- From the Ruling Class to the Power Elite
Bachelor Thesis from the year 2020 in the subject Sociology - Political Sociology, Majorities, Minorities, grade: 1,0, University of Tubingen (Institut für Soziologie), language: English, abstract: Does democracy really live up to this norm? Can in fact everyone belong to an elite? To answer this question the author would like to present and critically examine three elite theories that differ in content and time. He is not only concerned with access to the elites, i.e. how they recruit themselves, but in the overall context with how a group of influential and powerful people emerges and how they maintain themselves. His argument is that he believes that access to an elite can be understood much better by examining how they emerge and try to maintain their position in society. The question of social access to the elites, therefore, is always a question of how they emerged and how they are maintained. But the main focus will ultimately be on the question of the access of individuals to elites. In this work he will therefore identify the social factors that determine the emergence of, the access to and the maintenance of elites.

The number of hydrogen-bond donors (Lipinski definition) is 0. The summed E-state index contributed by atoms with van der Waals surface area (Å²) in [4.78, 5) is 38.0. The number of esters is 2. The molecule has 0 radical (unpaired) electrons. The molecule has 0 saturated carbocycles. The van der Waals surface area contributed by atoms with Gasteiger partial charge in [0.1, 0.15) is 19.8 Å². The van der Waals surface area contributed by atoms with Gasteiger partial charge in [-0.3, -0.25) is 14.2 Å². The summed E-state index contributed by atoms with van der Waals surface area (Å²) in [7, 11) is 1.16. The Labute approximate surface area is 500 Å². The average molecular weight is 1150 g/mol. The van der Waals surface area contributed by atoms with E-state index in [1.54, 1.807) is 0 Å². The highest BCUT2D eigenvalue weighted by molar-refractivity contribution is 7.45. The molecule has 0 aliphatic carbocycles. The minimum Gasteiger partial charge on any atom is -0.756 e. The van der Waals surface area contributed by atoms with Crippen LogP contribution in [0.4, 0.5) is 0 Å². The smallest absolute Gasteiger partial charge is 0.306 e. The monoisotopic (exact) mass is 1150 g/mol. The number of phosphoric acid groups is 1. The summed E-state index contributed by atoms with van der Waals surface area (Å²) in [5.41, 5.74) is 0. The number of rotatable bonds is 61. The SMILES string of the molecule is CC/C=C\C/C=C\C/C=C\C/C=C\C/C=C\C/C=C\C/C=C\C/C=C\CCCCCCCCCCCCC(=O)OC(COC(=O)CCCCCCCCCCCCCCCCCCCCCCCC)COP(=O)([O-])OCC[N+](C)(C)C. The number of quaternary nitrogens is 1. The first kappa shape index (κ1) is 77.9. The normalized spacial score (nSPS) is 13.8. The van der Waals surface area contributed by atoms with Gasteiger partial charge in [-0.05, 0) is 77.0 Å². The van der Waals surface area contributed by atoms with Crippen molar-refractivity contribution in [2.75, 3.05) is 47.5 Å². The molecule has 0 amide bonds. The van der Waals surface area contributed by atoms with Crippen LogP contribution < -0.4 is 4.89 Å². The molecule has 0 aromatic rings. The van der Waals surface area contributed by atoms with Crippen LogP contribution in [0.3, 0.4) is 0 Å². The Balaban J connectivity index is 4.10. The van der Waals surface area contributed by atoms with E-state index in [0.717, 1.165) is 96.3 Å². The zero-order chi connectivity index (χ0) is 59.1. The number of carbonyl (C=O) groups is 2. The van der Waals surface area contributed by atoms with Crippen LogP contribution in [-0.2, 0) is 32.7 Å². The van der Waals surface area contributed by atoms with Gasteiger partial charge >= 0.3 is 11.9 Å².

Everyone has heard the term "elite" before. But very few know what it means or who exactly it refers to. Defined by the Cambridge Dictionary, the "elite" are "those people or organizations that are considered the best or most powerful compared to others of a similar type". But what makes them "the best" or "most powerful"and how do they get into this privileged position? In our democratic society, it is assumed that education, performance and success are decisive for advancing one to an elite position. Allegedly, anyone can ascend to a privileged elite position. Open access to the elites is one of the central norms of a representative democracy.
The author will therefore start with a small historical and theoretical background to the term "elites"itself, since it is often unclear what is meant by elites. Indeed, the term can be used in different ways and with different meanings, as we will see. This is followed by Mosca's classical elite theory. Unfortunately, due to the limited scope of the work, he has to cut back on the classics of elite theories. However, in terms of the content of Mosca's theory to the other classics, such as Pareto and Michels, they hardly differ.